German Hefweizen

The hefeweizen can trace its ancestry back to 1520s Bavaria, Germany and many regard it as the original wheat beer. As just one of a number of wheat beers, this ale is probably the most common. Hefeweizen translates as ‘yeast beer’ and is very aptly named. A hefeweizen beer is all about the yeast; from the cloudy appearance to the powerful and unusual aroma – think bananas and cloves! Follow your nose and find hefeweizens at Beers of Europe.

Remember the Reinheitsgebot, the Bavarian Purity Law which mandated that beer could only be made with four ingredients: barley, hops, water, and yeast? Apparently wheat did was not accepted as being the same as barley and the hefeweizen side stepped the rules. Brewed with at least 50% wheat malts, along with the barley and using a top-fermenting ale yeast, the hefeweizen is left unfiltered. This cloudiness makes it almost instantly recognisable. This crisp ale also boasts a stupendous white head.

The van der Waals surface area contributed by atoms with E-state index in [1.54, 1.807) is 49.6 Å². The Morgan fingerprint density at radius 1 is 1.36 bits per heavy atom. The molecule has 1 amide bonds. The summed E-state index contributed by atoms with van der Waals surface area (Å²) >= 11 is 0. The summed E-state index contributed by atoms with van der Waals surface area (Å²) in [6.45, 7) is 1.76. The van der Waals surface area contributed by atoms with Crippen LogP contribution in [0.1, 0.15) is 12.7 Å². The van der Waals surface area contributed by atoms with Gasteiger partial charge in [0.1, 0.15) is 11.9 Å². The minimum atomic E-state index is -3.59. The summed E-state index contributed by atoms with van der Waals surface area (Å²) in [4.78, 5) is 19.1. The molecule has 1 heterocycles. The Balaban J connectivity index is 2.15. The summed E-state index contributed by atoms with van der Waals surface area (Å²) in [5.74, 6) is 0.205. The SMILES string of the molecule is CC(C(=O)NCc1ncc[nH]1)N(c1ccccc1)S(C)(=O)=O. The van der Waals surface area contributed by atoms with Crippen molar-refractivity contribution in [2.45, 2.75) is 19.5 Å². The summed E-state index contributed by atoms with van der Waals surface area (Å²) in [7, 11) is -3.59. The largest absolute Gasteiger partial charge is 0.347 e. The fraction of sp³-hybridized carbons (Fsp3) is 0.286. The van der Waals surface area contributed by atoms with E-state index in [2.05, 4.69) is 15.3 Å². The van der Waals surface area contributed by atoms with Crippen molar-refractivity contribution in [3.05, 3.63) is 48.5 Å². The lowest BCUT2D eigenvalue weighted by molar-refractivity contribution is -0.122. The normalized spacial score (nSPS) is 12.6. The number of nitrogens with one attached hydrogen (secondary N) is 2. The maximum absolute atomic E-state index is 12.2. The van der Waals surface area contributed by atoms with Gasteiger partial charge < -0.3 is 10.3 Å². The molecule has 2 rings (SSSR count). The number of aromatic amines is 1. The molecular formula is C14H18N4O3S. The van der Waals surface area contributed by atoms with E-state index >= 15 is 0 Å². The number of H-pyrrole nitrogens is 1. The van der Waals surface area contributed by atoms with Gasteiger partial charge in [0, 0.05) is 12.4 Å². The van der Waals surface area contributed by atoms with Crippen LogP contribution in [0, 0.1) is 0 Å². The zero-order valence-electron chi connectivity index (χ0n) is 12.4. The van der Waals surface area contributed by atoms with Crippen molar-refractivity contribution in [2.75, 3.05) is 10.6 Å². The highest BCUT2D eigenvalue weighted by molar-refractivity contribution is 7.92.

Like other wheat beers, a hefeweizen is best served in specific glass. The weizenbier glass or vase is usually almost as tall as a pilsner glass, with a narrow base that widens to resemble a tulip, narrowing again at the rim. This shape is specifically designed to aid the formation of the dense white head. 

The hefeweizen style was quickly adopted by other countries and depending upon where hefeweizen brewed, the name can alter slightly. Sometimes German brewers also change the name for international markets. Commonly in Germany, it is known as weissbier, weizenbier or simply weisse. At Beers of Europe you can sample over 60 varieties of hefeweizen from 12 different countries.


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